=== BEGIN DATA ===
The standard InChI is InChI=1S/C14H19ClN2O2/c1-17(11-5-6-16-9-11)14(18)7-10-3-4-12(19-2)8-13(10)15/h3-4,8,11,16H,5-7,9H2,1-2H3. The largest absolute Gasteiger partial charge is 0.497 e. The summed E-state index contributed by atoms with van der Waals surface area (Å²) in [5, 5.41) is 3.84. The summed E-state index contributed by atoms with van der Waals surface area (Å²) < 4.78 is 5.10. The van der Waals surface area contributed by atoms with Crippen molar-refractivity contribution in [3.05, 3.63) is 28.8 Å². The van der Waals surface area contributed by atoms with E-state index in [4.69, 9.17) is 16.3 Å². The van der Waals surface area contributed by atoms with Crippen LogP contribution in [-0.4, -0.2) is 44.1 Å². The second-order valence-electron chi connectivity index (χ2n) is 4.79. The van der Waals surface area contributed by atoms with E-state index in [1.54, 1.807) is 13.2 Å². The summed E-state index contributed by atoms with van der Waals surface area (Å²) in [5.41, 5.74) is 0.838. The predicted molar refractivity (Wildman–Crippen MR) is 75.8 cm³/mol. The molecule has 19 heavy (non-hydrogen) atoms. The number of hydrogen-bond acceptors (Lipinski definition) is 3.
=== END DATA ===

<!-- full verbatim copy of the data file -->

The standard InChI is InChI=1S/C14H19ClN2O2/c1-17(11-5-6-16-9-11)14(18)7-10-3-4-12(19-2)8-13(10)15/h3-4,8,11,16H,5-7,9H2,1-2H3. The largest absolute Gasteiger partial charge is 0.497 e. The summed E-state index contributed by atoms with van der Waals surface area (Å²) in [5, 5.41) is 3.84. The summed E-state index contributed by atoms with van der Waals surface area (Å²) < 4.78 is 5.10. The van der Waals surface area contributed by atoms with Crippen molar-refractivity contribution in [3.05, 3.63) is 28.8 Å². The van der Waals surface area contributed by atoms with E-state index in [4.69, 9.17) is 16.3 Å². The van der Waals surface area contributed by atoms with Crippen LogP contribution in [-0.4, -0.2) is 44.1 Å². The second-order valence-electron chi connectivity index (χ2n) is 4.79. The van der Waals surface area contributed by atoms with E-state index in [1.54, 1.807) is 13.2 Å². The summed E-state index contributed by atoms with van der Waals surface area (Å²) in [5.41, 5.74) is 0.838. The predicted molar refractivity (Wildman–Crippen MR) is 75.8 cm³/mol. The molecule has 19 heavy (non-hydrogen) atoms. The number of hydrogen-bond acceptors (Lipinski definition) is 3.